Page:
Take Shelter

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By Adam Frazier

In small-town Ohio, Curtis LaForche (Michael Shannon, “Revolutionary Road”) has apocalyptic nightmares but keeps them from his wife Sam (Jessica Chastain, “Tree of Life”) and their daughter Hannah (Tova Stewart).

In these visions, Curtis witnesses a storm on the horizon, a peculiar storm in which droplets of black rain (like motor oil) fall from the sky. Curtis becomes obsessed with building a storm shelter in his backyard.

As his dreams and erratic behavior intensify, his relationship with his family is pushed to the brink, and Curtis now questions if he should shelter his family from the storm or from himself.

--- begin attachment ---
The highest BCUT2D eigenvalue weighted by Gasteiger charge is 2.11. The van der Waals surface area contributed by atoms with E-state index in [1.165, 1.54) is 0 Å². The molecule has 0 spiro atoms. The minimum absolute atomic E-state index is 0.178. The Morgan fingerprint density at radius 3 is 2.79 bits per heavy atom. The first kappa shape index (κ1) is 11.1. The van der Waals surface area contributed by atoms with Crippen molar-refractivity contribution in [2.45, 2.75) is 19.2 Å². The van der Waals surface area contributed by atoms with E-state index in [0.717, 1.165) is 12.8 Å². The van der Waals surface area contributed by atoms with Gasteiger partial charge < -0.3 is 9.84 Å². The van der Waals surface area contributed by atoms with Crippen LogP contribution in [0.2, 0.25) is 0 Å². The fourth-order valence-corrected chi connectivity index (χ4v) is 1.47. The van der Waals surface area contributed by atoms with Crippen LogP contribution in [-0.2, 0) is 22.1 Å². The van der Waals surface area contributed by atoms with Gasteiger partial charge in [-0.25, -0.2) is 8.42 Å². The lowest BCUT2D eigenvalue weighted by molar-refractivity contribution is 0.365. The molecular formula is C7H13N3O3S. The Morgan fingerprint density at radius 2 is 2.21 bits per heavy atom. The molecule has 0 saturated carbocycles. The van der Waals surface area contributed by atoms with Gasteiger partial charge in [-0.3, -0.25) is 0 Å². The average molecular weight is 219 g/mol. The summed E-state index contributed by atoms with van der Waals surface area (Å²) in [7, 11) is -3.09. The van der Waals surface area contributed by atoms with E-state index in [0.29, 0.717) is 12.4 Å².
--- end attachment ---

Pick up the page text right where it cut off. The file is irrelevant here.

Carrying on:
Michael Shannon gives a soul-stirring performance, reminiscent of his work as a schizophrenic in Sam Mendes’ “Revolutionary Road,” which earned him a Academy Award for Best Supporting Actor nomination. In “Take Shelter,” Curtis’s mother Sarah (Kathy Baker) was diagnosed with paranoid schizophrenia in her early thirties, which leaves Curtis wondering if these visions are the first sign that he may also have a mental disorder.

It’s this brilliant performance combined with director Jeff Nichols’ subtle storytelling that creates a perfect combination of drama, terror, and paranoia-infused dread. I would be remiss if I didn’t mention Jessica Chastain’s work as Sam, the strung-out wife of a trouble man. Chastain has had a hell of a year: from Terrence Mallick’s “Tree of life” to Tate Taylor’s adaptation of “The Help,” it’s hard to say how many acting nominations she’ll receive this year for her stellar work.

“Take Shelter” is an astounding film featuring performances that are some of the best I’ve seen this year. Nichols has created a fractured, subtle film that raises questions about the fragility of the human psyche and gladly ushers the audience into a descent of dreadful madness.